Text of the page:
"The world of D.B. Cooper was not only one where you could stroll onto a plane, light up a cigarette and order a stiff drink; it was a world of cash, of no IDs, of no CCTVs, a world where police forces didn’t have armoured vehicles and SWAT teams, where a phone tap was a clunky mechanical procedure."And then, a decade later, just as it had started to fade from public memory, it came out of the past. An eight-year-old boy on a family holiday on the Columbia River found a sheaf of water-damaged money, about $3000, washed up on the river bank, and the serial numbers matched the Cooper ransom. Also found along the river, separately, an instruction sheet for opening the aft-stairs on a 727. Both were along the flight path of the 727 when it took off from Seattle, but the find raised more questions than it answered, since attached sediment, wear and tear on the notes and other evidence all gave different readings for the date that the money would have gone into the water. Initial thoughts were that D.B. Cooper had met with truly rotten luck and had parachuted straight into Lake Vancouver, which the Columbia River drains out of, become tangled and drowned. Others suggested the money had been buried and dug up by an animal. Still others suggested that it was a decoy, a few notes left there by Cooper to suggest that he had drowned. No determination was ever made, even though by now, a number of enthusiastic amateurs had given their lives to researching the case. As with the Kennedy assassination, they each came up with their preferred candidate for being the real D.B. Cooper -- another skyjacker, a cold-case murderer, a former Marine, an M-to-F sex-change recipient named Barbara Dayton (who had allegedly disguised herself as a man again, for the heist), and a man named L.D. Cooper, from Oregon. None are considered by the FBI to be feasible suspects in the case, which remains open, 43 years later. May it remain open forever. Right from the start, the mass of public sympathy was with D.B. Cooper, and no one made much of a pretence at moral condemnation of his crime. The skyjacking occurred at the tail end of the ‘60s chain of assassinations, and just as the '70s terrorist wave was beginning. The US was bogged down in Vietnam, with 60 soldiers a week being killed. Brown and yellow people the world over were kicking Uncle Sam’s butt, for all sorts of incomprehensible reasons. Cooper’s skyjack, by contrast, was simple, wholesome, and was the successful enactment of a universal fantasy: the one-off, well-executed crime, enough to buy you out of a life of work. Well-executed is an understatement, of course. Cooper executed his crime with a near supernatural command of events. Most of the non-criminal things we do in life don’t go as smoothly as this eight-hour operation involving a vast piece of machinery, two airports, 50 crew and passengers, the FBI, an airline’s insurance company, the government of Washington state, and a mid-air jump from a Boeing 727. He never lost his cool, he was polite to the crew and, and this is the kicker, he paid his drinks tab, for the two bourbon and sodas he had had. The passengers were not even aware of what had happened until afterwards. And then, having completed his mission, he simply disappeared into the crowd, into the great maw of America, the thick nets of lights we all see from a plane at night, the cities we will never visit, the people we will never know. Perhaps he died in the jump, but maybe he didn’t. Having got everything else right, why would he have got this wrong? The serial numbers of the bills never turned up, but that does not of itself mean they were never used. In 1971, a good house could be had for $20,000. Cooper’s haul was enough to set himself up for life. He disappeared into the world, but he disappeared into all of us too, the spirit of audacity we all, at times, wish we could find to change our lives. Thus are Christ-like myths born. The FBI’s mammoth manhunt and reward offer had an air of panic about it, and for good reason. Cooper’s smooth operation prompted more than two dozen copycat skyjackings in the next year. Not one of them succeeded, and they became steadily more violent. Soon, air travel would be associated with grisly danger, such as the Lod Airport massacre, and a series of 747 crashes would take the final glamour off air travel. A bizarre capper occurred in the early '80s, when a deranged man named Glenn Tripp hijacked a Northwest flight at Seattle airport, a clear homage to Cooper, in 1980. Foiled, and on probation, in 1983 he skyjacked the exact same flight and was shot dead by the FBI. That closed the era, and 30 years close to the day, on September 11, 2001, Cooper’s skyjacking became sealed into the distant past. But here is what is most astounding about D.B. Cooper. With a briefcase and a note, he skyjacked a plane in 1971, and the Federal Aviation Authority did not introduce searches of carry-on luggage until 1973. Those botched skyjackings occurred in that year and more. But it took 25 of them before it was decided that all bags should be searched, and that everyone should be treated as a potential criminal. What can explain that lag, which now appears incomprehensible? It is simply a different underlying idea about risk, freedom and autonomy, than what we now have. So too is the heroic status Cooper acquired, a measure of a time when a little more disorder could be tolerated because there remained a greater belief in a base rationality of humans, and that life should not be steered by the worst-case scenario. That persisted even as it became patently clear that the system was becoming unmanageable, which is a testament to how deep that belief ran. The world of D.B. Cooper was not only one where you could stroll onto a plane, light up a cigarette and order a stiff drink; it was a world of cash, of no IDs, of no CCTVs, a world where police forces didn’t have armoured vehicles and SWAT teams, where a phone tap was a clunky mechanical procedure. Consequently there is almost no visual record of the event. There is a photograph of the plane on the tarmac at Seattle, waiting for the ransom to be loaded, but that’s it. No shot of Cooper, no security cam footage, nothing of the passengers deplaning, nothing of the sort. Unleavened by over-representation, the D.B. Cooper event exists in a pure and austere space. It might perhaps be seen as the last event in the West, an individual occurrence twinned with a collective occurrence in the East, the cultural revolution in China, the last revolution of its type, and rather less smooth than D.B. Cooper’s one-man leap to radical emancipation. Whether he lived or died in that last jump, balanced on the aft-stairs in the Pacific Northwest night, he was a free man when he did it. The plane sailed over what would be Cobain country a quarter-century later. Poor old Kurt, heavy with the weight of the world. And D.B. Cooper, whoever he was, or is, passing from nothingness back to it again, a fortune strapped to his chest, under a plane of silk, featherlight, and in the wind. This is an edited extract from Inland Empire: America at the end of the Obama era by Guy Rundle, available later this month.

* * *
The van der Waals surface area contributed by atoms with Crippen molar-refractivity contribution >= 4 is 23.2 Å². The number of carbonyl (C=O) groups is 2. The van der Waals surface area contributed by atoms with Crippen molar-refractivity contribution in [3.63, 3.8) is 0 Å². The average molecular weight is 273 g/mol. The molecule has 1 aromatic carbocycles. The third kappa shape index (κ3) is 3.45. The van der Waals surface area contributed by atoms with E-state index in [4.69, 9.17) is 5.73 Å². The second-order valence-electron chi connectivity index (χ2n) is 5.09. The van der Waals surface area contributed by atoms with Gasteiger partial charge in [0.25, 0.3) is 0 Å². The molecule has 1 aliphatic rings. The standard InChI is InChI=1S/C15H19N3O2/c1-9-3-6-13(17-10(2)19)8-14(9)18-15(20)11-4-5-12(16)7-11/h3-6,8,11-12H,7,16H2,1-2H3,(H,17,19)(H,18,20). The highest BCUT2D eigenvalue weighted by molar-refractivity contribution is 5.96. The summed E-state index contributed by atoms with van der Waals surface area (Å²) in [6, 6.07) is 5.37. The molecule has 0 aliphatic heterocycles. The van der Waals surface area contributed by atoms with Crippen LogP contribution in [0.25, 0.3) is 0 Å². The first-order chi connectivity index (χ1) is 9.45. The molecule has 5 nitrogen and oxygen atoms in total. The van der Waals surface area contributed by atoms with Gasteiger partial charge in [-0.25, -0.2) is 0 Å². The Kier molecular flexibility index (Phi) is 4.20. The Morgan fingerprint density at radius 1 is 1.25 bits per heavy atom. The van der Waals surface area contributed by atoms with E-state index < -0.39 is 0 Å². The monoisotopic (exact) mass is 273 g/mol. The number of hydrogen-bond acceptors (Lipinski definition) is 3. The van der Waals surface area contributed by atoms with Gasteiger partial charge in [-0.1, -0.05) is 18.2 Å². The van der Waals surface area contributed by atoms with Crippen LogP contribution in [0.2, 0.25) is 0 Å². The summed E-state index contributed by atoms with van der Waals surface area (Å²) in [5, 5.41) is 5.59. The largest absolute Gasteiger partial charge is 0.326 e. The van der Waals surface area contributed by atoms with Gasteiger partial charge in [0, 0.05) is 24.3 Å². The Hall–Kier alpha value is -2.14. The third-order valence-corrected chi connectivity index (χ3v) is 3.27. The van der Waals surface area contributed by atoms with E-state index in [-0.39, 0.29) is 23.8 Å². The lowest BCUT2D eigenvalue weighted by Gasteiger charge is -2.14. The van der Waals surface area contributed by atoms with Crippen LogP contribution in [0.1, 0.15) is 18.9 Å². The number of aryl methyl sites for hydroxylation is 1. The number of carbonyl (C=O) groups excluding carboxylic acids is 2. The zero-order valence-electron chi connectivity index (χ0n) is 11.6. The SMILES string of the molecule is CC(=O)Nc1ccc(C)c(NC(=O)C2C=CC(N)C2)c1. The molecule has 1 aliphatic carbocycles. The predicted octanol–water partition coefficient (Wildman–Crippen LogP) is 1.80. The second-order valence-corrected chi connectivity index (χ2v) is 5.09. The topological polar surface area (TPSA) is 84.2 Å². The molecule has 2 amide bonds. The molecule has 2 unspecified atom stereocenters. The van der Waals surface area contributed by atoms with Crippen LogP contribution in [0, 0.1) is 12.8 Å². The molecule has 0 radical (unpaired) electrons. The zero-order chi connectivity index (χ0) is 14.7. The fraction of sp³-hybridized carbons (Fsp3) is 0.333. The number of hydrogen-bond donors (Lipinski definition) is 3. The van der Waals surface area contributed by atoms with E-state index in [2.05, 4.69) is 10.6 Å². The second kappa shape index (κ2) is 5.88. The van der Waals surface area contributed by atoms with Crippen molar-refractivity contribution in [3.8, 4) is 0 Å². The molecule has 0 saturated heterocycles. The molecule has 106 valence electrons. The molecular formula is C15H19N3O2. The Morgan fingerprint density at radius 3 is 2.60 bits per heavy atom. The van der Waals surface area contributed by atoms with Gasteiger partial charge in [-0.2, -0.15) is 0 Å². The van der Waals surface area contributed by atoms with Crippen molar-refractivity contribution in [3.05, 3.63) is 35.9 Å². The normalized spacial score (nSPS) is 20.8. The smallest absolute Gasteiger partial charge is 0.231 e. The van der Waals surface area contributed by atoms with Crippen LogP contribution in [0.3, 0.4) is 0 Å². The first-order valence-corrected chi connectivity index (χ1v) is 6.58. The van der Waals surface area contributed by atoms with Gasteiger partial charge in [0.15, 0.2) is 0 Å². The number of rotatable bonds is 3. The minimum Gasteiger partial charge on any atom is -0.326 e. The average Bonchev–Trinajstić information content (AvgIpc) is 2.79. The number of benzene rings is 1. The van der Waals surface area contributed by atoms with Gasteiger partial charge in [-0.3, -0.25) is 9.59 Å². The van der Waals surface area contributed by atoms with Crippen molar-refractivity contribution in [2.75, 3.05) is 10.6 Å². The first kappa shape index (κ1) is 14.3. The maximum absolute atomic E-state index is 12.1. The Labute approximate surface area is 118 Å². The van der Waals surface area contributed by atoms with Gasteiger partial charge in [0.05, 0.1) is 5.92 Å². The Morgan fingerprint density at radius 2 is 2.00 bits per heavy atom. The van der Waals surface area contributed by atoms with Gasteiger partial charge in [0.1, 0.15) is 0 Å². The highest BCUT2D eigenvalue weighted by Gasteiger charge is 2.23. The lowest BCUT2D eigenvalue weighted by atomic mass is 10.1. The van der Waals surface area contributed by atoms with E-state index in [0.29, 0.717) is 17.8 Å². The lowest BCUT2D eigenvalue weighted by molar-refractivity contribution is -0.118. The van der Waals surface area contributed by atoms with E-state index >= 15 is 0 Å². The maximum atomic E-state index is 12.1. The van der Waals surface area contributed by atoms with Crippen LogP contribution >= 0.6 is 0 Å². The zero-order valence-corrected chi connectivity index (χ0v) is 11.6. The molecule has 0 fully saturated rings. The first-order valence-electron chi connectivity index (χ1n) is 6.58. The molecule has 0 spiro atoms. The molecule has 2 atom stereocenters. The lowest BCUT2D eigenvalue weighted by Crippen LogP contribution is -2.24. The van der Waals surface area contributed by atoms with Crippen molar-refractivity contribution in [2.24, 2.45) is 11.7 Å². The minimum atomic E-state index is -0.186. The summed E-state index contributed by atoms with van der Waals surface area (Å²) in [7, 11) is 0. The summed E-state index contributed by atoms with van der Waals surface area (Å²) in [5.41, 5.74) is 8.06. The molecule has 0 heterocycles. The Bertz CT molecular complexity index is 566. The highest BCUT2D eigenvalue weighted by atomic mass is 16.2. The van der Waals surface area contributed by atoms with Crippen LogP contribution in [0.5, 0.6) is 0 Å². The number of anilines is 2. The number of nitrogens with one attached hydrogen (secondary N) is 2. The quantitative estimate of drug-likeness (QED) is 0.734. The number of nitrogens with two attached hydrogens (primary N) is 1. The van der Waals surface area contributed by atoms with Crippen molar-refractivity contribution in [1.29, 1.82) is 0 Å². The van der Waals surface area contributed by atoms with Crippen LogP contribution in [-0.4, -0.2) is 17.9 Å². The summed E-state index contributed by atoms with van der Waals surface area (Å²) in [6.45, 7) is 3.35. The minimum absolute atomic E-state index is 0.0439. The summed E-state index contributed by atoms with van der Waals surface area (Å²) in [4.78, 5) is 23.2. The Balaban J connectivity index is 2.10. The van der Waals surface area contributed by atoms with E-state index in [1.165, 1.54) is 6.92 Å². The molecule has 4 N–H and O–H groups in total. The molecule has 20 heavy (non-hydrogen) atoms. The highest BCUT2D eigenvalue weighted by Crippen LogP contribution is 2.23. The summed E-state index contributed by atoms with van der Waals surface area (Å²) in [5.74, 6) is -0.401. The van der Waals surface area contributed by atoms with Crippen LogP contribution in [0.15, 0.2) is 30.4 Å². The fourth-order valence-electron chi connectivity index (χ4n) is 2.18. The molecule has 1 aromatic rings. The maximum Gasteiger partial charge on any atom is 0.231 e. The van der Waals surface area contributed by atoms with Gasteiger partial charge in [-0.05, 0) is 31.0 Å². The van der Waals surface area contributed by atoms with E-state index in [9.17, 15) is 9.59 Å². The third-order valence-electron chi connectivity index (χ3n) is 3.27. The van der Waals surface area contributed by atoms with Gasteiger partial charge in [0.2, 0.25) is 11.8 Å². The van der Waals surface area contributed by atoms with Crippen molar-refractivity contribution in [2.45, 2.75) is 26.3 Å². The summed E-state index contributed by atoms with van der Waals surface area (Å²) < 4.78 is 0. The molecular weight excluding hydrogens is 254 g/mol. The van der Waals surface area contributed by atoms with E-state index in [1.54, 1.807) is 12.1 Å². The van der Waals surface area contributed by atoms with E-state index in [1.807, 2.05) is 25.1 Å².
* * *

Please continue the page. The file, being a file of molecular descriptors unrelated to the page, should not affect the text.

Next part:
Rundle: the legend of D.B. Cooper
As he bids farewell to the States again, our correspondent-at-large offers the tale of one of a Thanksgiving mystery which changed the experience of being a plane passenger forever.